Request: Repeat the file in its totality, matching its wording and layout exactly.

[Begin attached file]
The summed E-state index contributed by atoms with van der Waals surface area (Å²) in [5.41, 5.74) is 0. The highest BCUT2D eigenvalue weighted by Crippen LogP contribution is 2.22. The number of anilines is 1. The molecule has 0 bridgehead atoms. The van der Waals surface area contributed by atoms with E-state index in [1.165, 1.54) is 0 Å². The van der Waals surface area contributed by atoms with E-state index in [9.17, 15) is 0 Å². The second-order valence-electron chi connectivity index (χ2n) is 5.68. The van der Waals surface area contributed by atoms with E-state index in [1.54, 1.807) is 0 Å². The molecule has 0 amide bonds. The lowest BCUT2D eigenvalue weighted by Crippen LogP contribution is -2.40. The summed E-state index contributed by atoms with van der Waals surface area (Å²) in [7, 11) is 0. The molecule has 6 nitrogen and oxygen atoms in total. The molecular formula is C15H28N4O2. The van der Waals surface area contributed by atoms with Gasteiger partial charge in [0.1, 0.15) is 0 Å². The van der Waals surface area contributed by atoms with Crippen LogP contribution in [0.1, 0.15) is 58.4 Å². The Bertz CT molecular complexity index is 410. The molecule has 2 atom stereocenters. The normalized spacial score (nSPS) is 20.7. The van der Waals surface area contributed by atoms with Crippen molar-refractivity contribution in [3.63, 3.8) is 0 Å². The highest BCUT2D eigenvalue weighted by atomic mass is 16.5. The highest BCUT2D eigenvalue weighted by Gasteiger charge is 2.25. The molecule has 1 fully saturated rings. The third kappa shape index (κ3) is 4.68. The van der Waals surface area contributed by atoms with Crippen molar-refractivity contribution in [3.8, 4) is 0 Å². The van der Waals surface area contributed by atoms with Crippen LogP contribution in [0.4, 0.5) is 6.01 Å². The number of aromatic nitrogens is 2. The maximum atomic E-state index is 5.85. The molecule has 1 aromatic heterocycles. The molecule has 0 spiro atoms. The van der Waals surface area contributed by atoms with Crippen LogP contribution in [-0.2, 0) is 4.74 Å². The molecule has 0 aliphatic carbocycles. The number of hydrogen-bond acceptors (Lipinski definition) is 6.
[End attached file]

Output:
The summed E-state index contributed by atoms with van der Waals surface area (Å²) in [5.41, 5.74) is 0. The highest BCUT2D eigenvalue weighted by Crippen LogP contribution is 2.22. The number of anilines is 1. The molecule has 0 bridgehead atoms. The van der Waals surface area contributed by atoms with E-state index in [1.165, 1.54) is 0 Å². The van der Waals surface area contributed by atoms with E-state index in [9.17, 15) is 0 Å². The second-order valence-electron chi connectivity index (χ2n) is 5.68. The van der Waals surface area contributed by atoms with E-state index in [1.54, 1.807) is 0 Å². The molecule has 0 amide bonds. The lowest BCUT2D eigenvalue weighted by Crippen LogP contribution is -2.40. The summed E-state index contributed by atoms with van der Waals surface area (Å²) in [7, 11) is 0. The molecule has 6 nitrogen and oxygen atoms in total. The molecular formula is C15H28N4O2. The van der Waals surface area contributed by atoms with Gasteiger partial charge in [0.1, 0.15) is 0 Å². The van der Waals surface area contributed by atoms with Crippen LogP contribution in [0.1, 0.15) is 58.4 Å². The Bertz CT molecular complexity index is 410. The molecule has 2 atom stereocenters. The normalized spacial score (nSPS) is 20.7. The van der Waals surface area contributed by atoms with Crippen molar-refractivity contribution in [3.63, 3.8) is 0 Å². The highest BCUT2D eigenvalue weighted by atomic mass is 16.5. The highest BCUT2D eigenvalue weighted by Gasteiger charge is 2.25. The molecule has 1 fully saturated rings. The third kappa shape index (κ3) is 4.68. The van der Waals surface area contributed by atoms with Crippen molar-refractivity contribution in [3.8, 4) is 0 Å². The van der Waals surface area contributed by atoms with Crippen LogP contribution in [0.4, 0.5) is 6.01 Å². The number of aromatic nitrogens is 2. The maximum atomic E-state index is 5.85. The molecule has 1 aromatic heterocycles. The molecule has 0 spiro atoms. The van der Waals surface area contributed by atoms with Crippen LogP contribution in [-0.2, 0) is 4.74 Å². The molecule has 0 aliphatic carbocycles. The number of hydrogen-bond acceptors (Lipinski definition) is 6.